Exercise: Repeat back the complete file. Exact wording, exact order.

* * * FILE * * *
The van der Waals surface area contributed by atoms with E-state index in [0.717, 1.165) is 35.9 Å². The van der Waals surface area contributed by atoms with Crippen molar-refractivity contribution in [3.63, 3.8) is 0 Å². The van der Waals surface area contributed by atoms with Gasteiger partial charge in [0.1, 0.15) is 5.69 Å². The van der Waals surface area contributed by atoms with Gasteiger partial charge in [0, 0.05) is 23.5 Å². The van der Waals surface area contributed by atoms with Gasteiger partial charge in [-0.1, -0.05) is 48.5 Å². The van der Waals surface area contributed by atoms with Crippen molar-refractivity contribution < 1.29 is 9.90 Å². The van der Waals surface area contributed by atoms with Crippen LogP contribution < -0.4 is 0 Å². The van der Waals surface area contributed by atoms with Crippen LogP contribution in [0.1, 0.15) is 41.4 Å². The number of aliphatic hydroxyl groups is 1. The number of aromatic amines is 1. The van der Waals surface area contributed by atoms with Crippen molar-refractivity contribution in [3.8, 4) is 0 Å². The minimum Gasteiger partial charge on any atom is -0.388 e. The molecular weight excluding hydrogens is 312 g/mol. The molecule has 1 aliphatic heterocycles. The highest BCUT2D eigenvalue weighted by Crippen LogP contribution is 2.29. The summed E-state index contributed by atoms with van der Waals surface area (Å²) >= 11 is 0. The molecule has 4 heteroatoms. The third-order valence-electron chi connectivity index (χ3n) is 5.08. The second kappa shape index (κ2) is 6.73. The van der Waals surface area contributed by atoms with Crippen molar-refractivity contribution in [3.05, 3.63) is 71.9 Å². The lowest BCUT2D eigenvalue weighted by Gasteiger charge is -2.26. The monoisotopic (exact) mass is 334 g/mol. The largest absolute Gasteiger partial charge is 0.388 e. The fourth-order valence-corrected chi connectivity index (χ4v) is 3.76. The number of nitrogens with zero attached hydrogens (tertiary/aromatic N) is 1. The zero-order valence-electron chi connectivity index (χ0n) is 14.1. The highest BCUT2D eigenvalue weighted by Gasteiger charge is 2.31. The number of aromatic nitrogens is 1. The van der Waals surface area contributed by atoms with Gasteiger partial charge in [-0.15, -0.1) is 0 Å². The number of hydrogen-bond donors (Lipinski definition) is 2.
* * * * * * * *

The van der Waals surface area contributed by atoms with E-state index in [0.717, 1.165) is 35.9 Å². The van der Waals surface area contributed by atoms with Crippen molar-refractivity contribution in [3.63, 3.8) is 0 Å². The van der Waals surface area contributed by atoms with Gasteiger partial charge in [0.1, 0.15) is 5.69 Å². The van der Waals surface area contributed by atoms with Gasteiger partial charge in [0, 0.05) is 23.5 Å². The van der Waals surface area contributed by atoms with Gasteiger partial charge in [-0.1, -0.05) is 48.5 Å². The van der Waals surface area contributed by atoms with Crippen molar-refractivity contribution < 1.29 is 9.90 Å². The van der Waals surface area contributed by atoms with Crippen LogP contribution < -0.4 is 0 Å². The van der Waals surface area contributed by atoms with Crippen LogP contribution in [0.1, 0.15) is 41.4 Å². The number of aliphatic hydroxyl groups is 1. The number of aromatic amines is 1. The van der Waals surface area contributed by atoms with Crippen molar-refractivity contribution in [3.8, 4) is 0 Å². The minimum Gasteiger partial charge on any atom is -0.388 e. The molecular weight excluding hydrogens is 312 g/mol. The molecule has 1 aliphatic heterocycles. The highest BCUT2D eigenvalue weighted by Crippen LogP contribution is 2.29. The summed E-state index contributed by atoms with van der Waals surface area (Å²) >= 11 is 0. The molecule has 4 heteroatoms. The third-order valence-electron chi connectivity index (χ3n) is 5.08. The second kappa shape index (κ2) is 6.73. The van der Waals surface area contributed by atoms with Crippen molar-refractivity contribution in [3.05, 3.63) is 71.9 Å². The lowest BCUT2D eigenvalue weighted by Gasteiger charge is -2.26. The monoisotopic (exact) mass is 334 g/mol. The largest absolute Gasteiger partial charge is 0.388 e. The fourth-order valence-corrected chi connectivity index (χ4v) is 3.76. The number of nitrogens with zero attached hydrogens (tertiary/aromatic N) is 1. The zero-order valence-electron chi connectivity index (χ0n) is 14.1. The highest BCUT2D eigenvalue weighted by Gasteiger charge is 2.31. The number of aromatic nitrogens is 1. The van der Waals surface area contributed by atoms with Gasteiger partial charge in [-0.15, -0.1) is 0 Å². The number of hydrogen-bond donors (Lipinski definition) is 2.